Spotlight: Renwick on Geddes (also Ideas vs Practice) August 12, 2009Posted by Will Thomas in Methods.
Tags: Charles Darwin, Chris Renwick, Herbert Spencer, J. Arthur Thomson, Jan Golinski, Jonathan Topham, Lewis Mumford, Patrick Geddes
Since we’re in the middle of a fairly polemical series of methodological posts, and since a general critique of the professional function of journals fits in with this, I thought it would be a good idea to shine a quick spotlight on a recent exception to the rule: Chris Renwick’s “The Practice of Spencerian Science: Patrick Geddes’s Biosocial Program, 1876-1889” Isis 100 (2009): 36-57.
Renwick’s piece, like Schmitt’s recent piece on Vicq d’Azyr, places itself quite nicely within a literature, as well as its subject matter within history. Perhaps not coincidentally, the subject matter is Patrick Geddes’ relationship with the ideas of Herbert Spencer, whose work falls within the ambit of the Darwin Industry. As I have previously noted, localized historiographies—the “industries” in particular—seem to acquire a critical scholarly mass that propels them into a more rigorous problematic.
In this case, Renwick uses his piece as part of an effort to reclaim the influence of Spencer’s ideas. Traditionally understood as not having made positive contributions to biology, and as a proponent of social Darwinism, Renwick notes that recent literature has begun to chart a more general debt to the ideas present in Spencer’s thinking, many of which had little to do with severe competition in nature or society, and, in fact, stressed cooperation as a higher form of evolutionary development. Renwick observes Geddes’ debt to Spencer’s thought in arguing for symbiotic evolution, as well as in initiating urban reforms, as well as in his work with former student J. Arthur Thomson, The Evolution of Sex. Spencerian thought provided Geddes with a unifying thematic understanding, which had its own influence on Geddes’ “disciple” Lewis Mumford’s own ecological ideas of sociology.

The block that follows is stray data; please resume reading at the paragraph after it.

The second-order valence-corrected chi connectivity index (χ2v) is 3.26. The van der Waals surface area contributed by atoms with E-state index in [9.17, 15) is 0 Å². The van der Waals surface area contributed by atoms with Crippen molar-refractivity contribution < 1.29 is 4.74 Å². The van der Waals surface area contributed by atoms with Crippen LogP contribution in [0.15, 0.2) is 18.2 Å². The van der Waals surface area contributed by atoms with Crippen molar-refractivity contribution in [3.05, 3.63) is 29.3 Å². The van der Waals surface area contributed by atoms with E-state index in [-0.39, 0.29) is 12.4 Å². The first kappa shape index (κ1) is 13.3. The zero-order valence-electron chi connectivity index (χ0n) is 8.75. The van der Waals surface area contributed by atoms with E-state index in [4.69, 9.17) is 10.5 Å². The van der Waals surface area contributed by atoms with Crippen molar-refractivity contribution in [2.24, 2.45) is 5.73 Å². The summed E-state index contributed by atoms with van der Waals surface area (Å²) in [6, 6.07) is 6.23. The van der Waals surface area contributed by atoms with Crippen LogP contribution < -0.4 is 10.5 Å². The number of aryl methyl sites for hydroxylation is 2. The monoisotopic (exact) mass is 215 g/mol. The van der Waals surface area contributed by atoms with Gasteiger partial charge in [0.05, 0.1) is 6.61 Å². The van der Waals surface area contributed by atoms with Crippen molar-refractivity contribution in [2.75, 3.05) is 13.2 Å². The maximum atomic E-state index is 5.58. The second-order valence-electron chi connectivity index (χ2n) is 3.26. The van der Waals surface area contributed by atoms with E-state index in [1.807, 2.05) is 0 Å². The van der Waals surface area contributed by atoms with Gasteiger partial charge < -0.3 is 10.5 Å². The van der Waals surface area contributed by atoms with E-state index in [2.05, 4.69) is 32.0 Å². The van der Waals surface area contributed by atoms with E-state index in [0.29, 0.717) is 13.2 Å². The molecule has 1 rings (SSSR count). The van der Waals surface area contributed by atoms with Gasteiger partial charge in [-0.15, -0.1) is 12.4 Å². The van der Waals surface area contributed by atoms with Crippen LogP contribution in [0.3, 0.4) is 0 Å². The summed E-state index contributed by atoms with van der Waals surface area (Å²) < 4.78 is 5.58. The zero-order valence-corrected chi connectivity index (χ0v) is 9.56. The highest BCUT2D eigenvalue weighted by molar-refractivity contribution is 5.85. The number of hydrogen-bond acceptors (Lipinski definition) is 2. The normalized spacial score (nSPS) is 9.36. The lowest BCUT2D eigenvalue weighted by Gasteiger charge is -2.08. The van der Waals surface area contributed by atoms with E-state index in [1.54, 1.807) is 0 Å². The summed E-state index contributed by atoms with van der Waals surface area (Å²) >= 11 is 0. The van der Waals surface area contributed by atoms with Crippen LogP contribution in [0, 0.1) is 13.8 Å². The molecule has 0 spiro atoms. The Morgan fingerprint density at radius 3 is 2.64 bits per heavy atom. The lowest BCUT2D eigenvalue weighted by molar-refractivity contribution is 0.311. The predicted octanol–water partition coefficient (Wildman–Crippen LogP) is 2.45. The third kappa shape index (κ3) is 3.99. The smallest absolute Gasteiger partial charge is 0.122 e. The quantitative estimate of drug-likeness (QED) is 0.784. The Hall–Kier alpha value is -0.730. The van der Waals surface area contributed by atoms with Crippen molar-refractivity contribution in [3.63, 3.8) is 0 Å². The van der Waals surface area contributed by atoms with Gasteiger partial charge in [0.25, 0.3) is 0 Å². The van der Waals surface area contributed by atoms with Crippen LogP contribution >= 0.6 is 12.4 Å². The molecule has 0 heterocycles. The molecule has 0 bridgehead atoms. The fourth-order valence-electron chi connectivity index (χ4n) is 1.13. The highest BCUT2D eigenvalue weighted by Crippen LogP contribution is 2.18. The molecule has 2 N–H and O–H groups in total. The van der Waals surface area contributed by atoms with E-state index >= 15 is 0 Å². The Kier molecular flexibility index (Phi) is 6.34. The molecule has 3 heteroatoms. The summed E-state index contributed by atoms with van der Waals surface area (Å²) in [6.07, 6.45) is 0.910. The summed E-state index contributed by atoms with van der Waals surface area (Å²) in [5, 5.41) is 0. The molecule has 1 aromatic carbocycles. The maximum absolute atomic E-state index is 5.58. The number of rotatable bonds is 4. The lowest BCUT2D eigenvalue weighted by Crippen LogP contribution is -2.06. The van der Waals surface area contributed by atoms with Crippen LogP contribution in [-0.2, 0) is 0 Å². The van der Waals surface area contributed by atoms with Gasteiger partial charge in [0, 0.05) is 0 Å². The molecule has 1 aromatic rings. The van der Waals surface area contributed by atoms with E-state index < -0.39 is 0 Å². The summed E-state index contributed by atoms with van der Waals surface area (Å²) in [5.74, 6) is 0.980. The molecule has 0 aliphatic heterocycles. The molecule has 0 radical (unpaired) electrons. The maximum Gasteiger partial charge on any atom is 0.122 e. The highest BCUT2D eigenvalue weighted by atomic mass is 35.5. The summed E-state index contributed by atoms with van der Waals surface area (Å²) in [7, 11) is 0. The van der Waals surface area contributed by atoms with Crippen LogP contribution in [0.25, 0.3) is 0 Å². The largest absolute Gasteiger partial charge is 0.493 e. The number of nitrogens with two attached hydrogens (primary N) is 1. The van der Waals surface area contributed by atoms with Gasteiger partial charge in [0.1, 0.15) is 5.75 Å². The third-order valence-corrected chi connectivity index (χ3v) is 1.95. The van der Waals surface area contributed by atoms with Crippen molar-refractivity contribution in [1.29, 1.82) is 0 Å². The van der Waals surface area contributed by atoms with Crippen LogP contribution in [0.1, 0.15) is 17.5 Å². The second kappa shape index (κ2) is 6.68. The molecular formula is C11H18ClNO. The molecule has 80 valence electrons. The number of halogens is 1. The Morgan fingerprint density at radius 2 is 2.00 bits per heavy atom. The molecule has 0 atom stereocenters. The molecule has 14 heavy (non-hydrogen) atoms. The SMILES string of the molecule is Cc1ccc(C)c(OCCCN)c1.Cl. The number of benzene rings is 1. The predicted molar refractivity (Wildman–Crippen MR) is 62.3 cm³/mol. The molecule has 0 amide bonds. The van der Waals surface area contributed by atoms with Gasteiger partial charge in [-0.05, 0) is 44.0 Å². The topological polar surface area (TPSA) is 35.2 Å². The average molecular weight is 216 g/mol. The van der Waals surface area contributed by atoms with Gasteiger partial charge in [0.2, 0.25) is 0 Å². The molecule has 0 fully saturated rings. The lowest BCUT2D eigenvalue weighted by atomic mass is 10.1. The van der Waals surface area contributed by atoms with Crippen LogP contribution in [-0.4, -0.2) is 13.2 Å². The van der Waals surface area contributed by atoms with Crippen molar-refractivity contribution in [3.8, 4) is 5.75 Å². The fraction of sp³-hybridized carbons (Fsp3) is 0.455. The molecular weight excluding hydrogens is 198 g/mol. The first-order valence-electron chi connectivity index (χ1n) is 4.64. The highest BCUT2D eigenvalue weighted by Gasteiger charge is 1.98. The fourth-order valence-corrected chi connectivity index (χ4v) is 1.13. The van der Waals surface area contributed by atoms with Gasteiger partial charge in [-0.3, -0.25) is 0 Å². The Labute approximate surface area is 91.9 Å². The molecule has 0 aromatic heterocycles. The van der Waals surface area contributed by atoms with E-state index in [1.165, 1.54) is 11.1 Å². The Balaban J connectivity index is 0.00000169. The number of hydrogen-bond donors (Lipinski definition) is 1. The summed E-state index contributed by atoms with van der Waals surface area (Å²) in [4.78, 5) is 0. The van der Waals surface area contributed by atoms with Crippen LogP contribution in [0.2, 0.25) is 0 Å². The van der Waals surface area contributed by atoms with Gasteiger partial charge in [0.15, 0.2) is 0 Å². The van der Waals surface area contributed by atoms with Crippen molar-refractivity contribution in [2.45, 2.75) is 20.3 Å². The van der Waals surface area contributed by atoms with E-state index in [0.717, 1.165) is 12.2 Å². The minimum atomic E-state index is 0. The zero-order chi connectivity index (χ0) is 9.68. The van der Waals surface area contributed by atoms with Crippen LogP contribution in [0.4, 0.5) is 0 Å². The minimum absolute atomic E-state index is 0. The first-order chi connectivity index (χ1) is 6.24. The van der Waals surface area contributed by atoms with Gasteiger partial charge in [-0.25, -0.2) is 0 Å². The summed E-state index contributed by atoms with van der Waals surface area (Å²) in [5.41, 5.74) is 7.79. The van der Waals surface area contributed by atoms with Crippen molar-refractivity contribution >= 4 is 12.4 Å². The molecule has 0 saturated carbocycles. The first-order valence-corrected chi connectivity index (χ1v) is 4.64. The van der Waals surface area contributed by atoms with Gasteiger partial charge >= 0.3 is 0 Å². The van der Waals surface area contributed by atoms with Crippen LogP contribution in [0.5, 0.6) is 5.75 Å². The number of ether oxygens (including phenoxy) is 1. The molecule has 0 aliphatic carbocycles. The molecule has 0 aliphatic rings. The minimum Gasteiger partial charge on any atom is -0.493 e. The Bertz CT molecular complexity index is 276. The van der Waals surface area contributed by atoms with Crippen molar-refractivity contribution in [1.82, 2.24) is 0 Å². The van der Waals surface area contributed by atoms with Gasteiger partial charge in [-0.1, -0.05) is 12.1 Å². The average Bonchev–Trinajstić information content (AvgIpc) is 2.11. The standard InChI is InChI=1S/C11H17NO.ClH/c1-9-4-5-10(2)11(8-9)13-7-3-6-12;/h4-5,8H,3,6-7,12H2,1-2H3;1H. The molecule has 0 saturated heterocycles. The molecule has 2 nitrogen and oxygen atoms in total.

The piece moves quickly through its subject matter, and Spencer’s influence seems to be more thematic and inspirational than deep. While the piece is useful in terms of adding to the historiography on evolutionary ideas, population genetics, and sociology (I imagine, I’m not an expert on the historiography), it makes itself valuable to a wider audience through its presentation of what is happening in the literature of which it is a part.
Interestingly, Renwick takes note of the peculiarity of the historiographical program in which he works:
….a shift toward a conception of science as practice has been one of the defining features of history of science in the past two decades. However, one consequence of this reorientation has been an overall privileging of the material culture of science, at the expense of what have come to be derided as ‘elite’ ideas. This trend is borne out by the ever-growing body of constructivist studies of science that focus on instruments, laboratory skills, and the communication of evidence to audiences—a collection of interests that are often grouped under the heading ‘making knowledge.’ Yet, as Jan Golinski and Jonathan Topham have argued, we should not underestimate the extent to which thinking is a part of scientific practice. An analytically rich understanding of practice depends, therefore, on embracing, not eschewing, discussion of the philosophical and theoretical ideas that inspired our subjects of study—a point that has been highlighted clearly by this reconnection of Geddes with Spencer.
First off, we’ve been meaning to discuss Jan Golinski here in further detail, so this prompts us to move more closely to actually doing this. Second, the inclusion of “thinking” in the category of “practice” indicates a (not unwarranted) feeling that rather than read the ideas behind choices of practice, the historiography has indeed simply rested on a portrayal of various practices without any concern for the ideas behind them. I think it can be demonstrated that the trend toward the “eschewing” of “philosophical and theoretical ideas” is connected with the decades-old Great Escape from philosophical accounts of the history of science.
In my mind, practice without ideas can also be fit within a chronological problematic and historiographical literature, but it is probably no coincidence that historians most interested in scientific ideas have shown the most interest in doing so.
Addendum: props to Clement Levallois for reading and commenting on this before me!